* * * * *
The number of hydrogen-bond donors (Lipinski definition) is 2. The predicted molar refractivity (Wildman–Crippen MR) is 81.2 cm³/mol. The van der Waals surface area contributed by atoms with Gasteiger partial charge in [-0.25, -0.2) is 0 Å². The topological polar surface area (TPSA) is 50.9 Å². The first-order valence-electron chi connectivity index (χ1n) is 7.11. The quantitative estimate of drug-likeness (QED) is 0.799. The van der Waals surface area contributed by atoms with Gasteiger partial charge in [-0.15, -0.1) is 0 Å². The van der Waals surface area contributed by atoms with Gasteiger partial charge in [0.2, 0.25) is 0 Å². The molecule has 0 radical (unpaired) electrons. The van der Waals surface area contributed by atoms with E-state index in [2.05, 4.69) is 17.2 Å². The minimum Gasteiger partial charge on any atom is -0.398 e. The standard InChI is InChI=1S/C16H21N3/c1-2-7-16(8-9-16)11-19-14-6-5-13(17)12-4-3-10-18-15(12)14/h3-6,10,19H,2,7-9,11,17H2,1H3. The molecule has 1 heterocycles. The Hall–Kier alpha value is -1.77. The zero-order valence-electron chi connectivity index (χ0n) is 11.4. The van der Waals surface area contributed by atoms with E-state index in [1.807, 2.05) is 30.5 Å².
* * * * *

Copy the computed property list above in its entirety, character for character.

The number of hydrogen-bond donors (Lipinski definition) is 2. The predicted molar refractivity (Wildman–Crippen MR) is 81.2 cm³/mol. The van der Waals surface area contributed by atoms with Gasteiger partial charge in [-0.25, -0.2) is 0 Å². The topological polar surface area (TPSA) is 50.9 Å². The first-order valence-electron chi connectivity index (χ1n) is 7.11. The quantitative estimate of drug-likeness (QED) is 0.799. The van der Waals surface area contributed by atoms with Gasteiger partial charge in [-0.15, -0.1) is 0 Å². The van der Waals surface area contributed by atoms with Gasteiger partial charge in [0.2, 0.25) is 0 Å². The molecule has 0 radical (unpaired) electrons. The van der Waals surface area contributed by atoms with E-state index in [2.05, 4.69) is 17.2 Å². The minimum Gasteiger partial charge on any atom is -0.398 e. The standard InChI is InChI=1S/C16H21N3/c1-2-7-16(8-9-16)11-19-14-6-5-13(17)12-4-3-10-18-15(12)14/h3-6,10,19H,2,7-9,11,17H2,1H3. The molecule has 1 heterocycles. The Hall–Kier alpha value is -1.77. The zero-order valence-electron chi connectivity index (χ0n) is 11.4. The van der Waals surface area contributed by atoms with E-state index in [1.807, 2.05) is 30.5 Å².